For the next two years Brexit will utterly dominate. Bills to tackle Brexit complexitiesInstead, eight bills were outlined in the speech to tackle the complexities of Brexit, including a Repeal Bill to negate the 1972 Act which took Britain into the European Economic Community and which will ensure the continuation of existing laws and regulations once the divorce from the EU is complete.
The traditionally ceremonial address was a crucial testing ground for Mrs May's ability to run the country during its most challenging period for generations.
Theresa May now leads a minority Government and she will have to make compromises on her previous hardline stance on Brexit negotiations. In remarks in the debate that followed the speech, she acknowledged government failings in helping victims of the London high-rise fire on June 14 that killed at least 79 people.
Business leaders reacted positively to the change of tone in the speech and Corbyn said he also hoped for a Brexit deal "that puts jobs and the economy first". "That means getting a deal which delivers the result of last year's referendum and does so in a way that commands maximum public support".
Lawmakers will have to approve the speech in a vote, expected on June 29, that will be a de facto vote of confidence. "This is an unstable coalition, it's not even a coalition, they haven't even got an agreement with the DUP (Democratic Unionist Party)", he said.
On domestic matters, the government's agenda is "dry, if not arid", said Richard Bull.
Instead, May lost her majority as many voters shunned the government's approach to Brexit and rebelled against seven years of austerity. The Queen arrived at the Buckingham Palace in a auto rather than the royal carriage, and opted for a blue coat and a hat instead of the royal robes.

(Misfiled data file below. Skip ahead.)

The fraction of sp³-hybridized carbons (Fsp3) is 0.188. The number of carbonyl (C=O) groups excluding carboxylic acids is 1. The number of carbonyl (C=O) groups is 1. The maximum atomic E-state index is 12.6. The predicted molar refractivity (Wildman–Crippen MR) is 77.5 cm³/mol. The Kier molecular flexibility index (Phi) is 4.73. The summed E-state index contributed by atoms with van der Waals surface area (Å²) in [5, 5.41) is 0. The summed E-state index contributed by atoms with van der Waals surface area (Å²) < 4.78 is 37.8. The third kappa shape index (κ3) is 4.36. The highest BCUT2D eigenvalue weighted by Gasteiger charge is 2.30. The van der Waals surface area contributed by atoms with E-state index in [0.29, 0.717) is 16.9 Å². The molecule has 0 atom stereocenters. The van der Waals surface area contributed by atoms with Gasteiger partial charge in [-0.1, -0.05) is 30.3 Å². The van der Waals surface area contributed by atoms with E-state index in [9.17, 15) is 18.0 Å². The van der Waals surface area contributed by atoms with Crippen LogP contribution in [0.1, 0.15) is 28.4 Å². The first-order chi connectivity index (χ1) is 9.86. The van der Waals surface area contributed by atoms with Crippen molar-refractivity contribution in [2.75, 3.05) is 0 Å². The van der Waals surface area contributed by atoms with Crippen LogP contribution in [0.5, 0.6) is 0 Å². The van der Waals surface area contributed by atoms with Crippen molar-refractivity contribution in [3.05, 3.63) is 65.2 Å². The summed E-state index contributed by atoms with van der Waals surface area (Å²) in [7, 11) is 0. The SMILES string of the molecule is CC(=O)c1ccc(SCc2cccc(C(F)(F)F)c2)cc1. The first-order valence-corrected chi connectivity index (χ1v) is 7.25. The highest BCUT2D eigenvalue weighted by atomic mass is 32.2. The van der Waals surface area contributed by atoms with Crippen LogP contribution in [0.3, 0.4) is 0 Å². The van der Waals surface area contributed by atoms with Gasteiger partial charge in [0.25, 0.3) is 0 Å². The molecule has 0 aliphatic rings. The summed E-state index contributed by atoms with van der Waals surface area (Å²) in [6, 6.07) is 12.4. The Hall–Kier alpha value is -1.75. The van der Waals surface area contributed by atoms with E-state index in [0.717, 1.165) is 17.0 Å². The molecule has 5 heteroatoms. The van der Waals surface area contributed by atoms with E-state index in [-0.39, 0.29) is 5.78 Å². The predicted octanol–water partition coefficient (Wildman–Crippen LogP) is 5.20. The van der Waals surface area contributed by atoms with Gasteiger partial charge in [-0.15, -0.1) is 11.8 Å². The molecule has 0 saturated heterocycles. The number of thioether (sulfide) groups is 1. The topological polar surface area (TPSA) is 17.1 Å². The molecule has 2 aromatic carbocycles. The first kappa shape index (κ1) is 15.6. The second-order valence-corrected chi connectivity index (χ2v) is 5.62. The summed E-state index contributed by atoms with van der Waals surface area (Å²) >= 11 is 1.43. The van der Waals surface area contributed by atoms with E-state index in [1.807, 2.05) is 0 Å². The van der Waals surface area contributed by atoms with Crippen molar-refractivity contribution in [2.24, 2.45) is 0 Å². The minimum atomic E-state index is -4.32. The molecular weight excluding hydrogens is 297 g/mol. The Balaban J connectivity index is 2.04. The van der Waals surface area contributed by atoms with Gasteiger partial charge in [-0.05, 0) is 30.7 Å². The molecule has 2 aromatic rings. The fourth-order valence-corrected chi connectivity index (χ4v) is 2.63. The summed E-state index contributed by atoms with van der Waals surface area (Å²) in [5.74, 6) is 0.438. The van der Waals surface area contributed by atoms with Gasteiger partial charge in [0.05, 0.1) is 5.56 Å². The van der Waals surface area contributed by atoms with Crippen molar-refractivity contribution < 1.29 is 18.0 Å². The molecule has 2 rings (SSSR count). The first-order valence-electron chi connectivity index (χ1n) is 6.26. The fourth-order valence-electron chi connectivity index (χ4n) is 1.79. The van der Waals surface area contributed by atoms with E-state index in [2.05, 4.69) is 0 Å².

Mrs May said Britain had faced a "difficult time" in recent weeks which had "tested the spirit of our country" but was "resilient".
The plans include a "Repeal Bill", which would repeal the 1972 European Communities Act and convert all EU laws applicable to the United Kingdom into domestic law at the point of Brexit and not before, as well as creating temporary powers for parliament to amend the statute book through secondary legislation where existing provision is inconsistent with the act of leaving the EU.
"The retail industry's biggest priority is to work alongside the Government to secure a fair Brexit for consumers", said Dickinson.
The speech announced no fewer than eight Bills to implement Brexit - including a Bill that sets out how the government will transpose huge swathes of European Union law into British law, and separate Bills on related topics such as immigration, Customs and fisheries. I think you'll find that the Prime Minister has been strong on that. But was she trying to put her position on the record?